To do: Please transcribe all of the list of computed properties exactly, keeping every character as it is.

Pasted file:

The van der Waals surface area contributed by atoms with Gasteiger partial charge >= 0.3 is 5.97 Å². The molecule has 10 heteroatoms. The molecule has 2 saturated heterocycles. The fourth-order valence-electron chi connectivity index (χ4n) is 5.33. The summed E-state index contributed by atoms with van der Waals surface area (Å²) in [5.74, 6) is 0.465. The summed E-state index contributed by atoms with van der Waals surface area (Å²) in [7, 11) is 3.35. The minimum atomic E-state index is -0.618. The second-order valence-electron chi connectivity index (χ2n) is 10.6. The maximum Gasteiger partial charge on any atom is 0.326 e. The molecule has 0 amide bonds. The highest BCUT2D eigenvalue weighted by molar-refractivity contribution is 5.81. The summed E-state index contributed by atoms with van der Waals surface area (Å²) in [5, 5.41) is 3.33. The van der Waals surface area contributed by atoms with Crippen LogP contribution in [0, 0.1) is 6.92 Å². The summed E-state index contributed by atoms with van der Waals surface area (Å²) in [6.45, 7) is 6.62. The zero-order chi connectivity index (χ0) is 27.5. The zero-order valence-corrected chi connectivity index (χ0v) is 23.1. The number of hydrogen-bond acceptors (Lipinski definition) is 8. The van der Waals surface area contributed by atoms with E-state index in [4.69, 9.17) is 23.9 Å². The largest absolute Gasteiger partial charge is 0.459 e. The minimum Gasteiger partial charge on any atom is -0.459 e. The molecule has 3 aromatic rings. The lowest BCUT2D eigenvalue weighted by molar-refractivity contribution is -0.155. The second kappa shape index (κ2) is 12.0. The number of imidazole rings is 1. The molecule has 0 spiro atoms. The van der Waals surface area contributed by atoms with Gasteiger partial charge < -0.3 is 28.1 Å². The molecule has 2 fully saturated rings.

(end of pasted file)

The van der Waals surface area contributed by atoms with Gasteiger partial charge >= 0.3 is 5.97 Å². The molecule has 10 heteroatoms. The molecule has 2 saturated heterocycles. The fourth-order valence-electron chi connectivity index (χ4n) is 5.33. The summed E-state index contributed by atoms with van der Waals surface area (Å²) in [5.74, 6) is 0.465. The summed E-state index contributed by atoms with van der Waals surface area (Å²) in [7, 11) is 3.35. The minimum atomic E-state index is -0.618. The second-order valence-electron chi connectivity index (χ2n) is 10.6. The maximum Gasteiger partial charge on any atom is 0.326 e. The molecule has 0 amide bonds. The highest BCUT2D eigenvalue weighted by molar-refractivity contribution is 5.81. The summed E-state index contributed by atoms with van der Waals surface area (Å²) in [5, 5.41) is 3.33. The van der Waals surface area contributed by atoms with Crippen LogP contribution in [0, 0.1) is 6.92 Å². The summed E-state index contributed by atoms with van der Waals surface area (Å²) in [6.45, 7) is 6.62. The zero-order chi connectivity index (χ0) is 27.5. The zero-order valence-corrected chi connectivity index (χ0v) is 23.1. The number of hydrogen-bond acceptors (Lipinski definition) is 8. The van der Waals surface area contributed by atoms with E-state index in [4.69, 9.17) is 23.9 Å². The largest absolute Gasteiger partial charge is 0.459 e. The minimum Gasteiger partial charge on any atom is -0.459 e. The molecule has 3 aromatic rings. The lowest BCUT2D eigenvalue weighted by molar-refractivity contribution is -0.155. The second kappa shape index (κ2) is 12.0. The number of imidazole rings is 1. The molecule has 0 spiro atoms. The van der Waals surface area contributed by atoms with Gasteiger partial charge < -0.3 is 28.1 Å². The molecule has 2 fully saturated rings.